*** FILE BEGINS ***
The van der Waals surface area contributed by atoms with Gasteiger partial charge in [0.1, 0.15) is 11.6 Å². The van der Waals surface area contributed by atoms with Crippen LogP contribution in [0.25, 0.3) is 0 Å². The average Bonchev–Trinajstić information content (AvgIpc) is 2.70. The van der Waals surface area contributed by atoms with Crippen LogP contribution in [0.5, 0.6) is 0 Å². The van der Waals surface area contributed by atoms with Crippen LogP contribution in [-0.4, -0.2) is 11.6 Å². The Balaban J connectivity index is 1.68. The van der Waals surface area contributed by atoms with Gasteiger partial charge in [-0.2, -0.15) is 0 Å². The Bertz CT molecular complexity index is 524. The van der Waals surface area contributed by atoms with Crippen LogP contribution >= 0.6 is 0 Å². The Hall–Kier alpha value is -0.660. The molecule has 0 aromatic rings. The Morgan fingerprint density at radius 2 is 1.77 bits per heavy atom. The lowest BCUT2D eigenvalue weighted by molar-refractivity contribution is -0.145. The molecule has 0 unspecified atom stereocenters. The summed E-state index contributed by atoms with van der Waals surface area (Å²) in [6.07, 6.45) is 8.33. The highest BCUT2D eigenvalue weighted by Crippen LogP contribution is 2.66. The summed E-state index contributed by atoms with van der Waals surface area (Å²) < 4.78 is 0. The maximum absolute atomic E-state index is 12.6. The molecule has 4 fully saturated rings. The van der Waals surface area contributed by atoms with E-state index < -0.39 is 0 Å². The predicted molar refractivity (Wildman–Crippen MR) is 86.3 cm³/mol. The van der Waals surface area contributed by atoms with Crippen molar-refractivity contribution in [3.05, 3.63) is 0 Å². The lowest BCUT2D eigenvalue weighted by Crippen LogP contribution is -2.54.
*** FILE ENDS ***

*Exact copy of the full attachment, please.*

The van der Waals surface area contributed by atoms with Gasteiger partial charge in [0.1, 0.15) is 11.6 Å². The van der Waals surface area contributed by atoms with Crippen LogP contribution in [0.25, 0.3) is 0 Å². The average Bonchev–Trinajstić information content (AvgIpc) is 2.70. The van der Waals surface area contributed by atoms with Crippen LogP contribution in [0.5, 0.6) is 0 Å². The van der Waals surface area contributed by atoms with Crippen LogP contribution in [-0.4, -0.2) is 11.6 Å². The Balaban J connectivity index is 1.68. The van der Waals surface area contributed by atoms with Gasteiger partial charge in [-0.2, -0.15) is 0 Å². The Bertz CT molecular complexity index is 524. The van der Waals surface area contributed by atoms with Crippen LogP contribution >= 0.6 is 0 Å². The Hall–Kier alpha value is -0.660. The molecule has 0 aromatic rings. The Morgan fingerprint density at radius 2 is 1.77 bits per heavy atom. The lowest BCUT2D eigenvalue weighted by molar-refractivity contribution is -0.145. The molecule has 0 unspecified atom stereocenters. The summed E-state index contributed by atoms with van der Waals surface area (Å²) in [6.07, 6.45) is 8.33. The highest BCUT2D eigenvalue weighted by Crippen LogP contribution is 2.66. The summed E-state index contributed by atoms with van der Waals surface area (Å²) < 4.78 is 0. The maximum absolute atomic E-state index is 12.6. The molecule has 4 fully saturated rings. The van der Waals surface area contributed by atoms with E-state index < -0.39 is 0 Å². The predicted molar refractivity (Wildman–Crippen MR) is 86.3 cm³/mol. The van der Waals surface area contributed by atoms with Crippen molar-refractivity contribution in [3.05, 3.63) is 0 Å². The lowest BCUT2D eigenvalue weighted by Crippen LogP contribution is -2.54.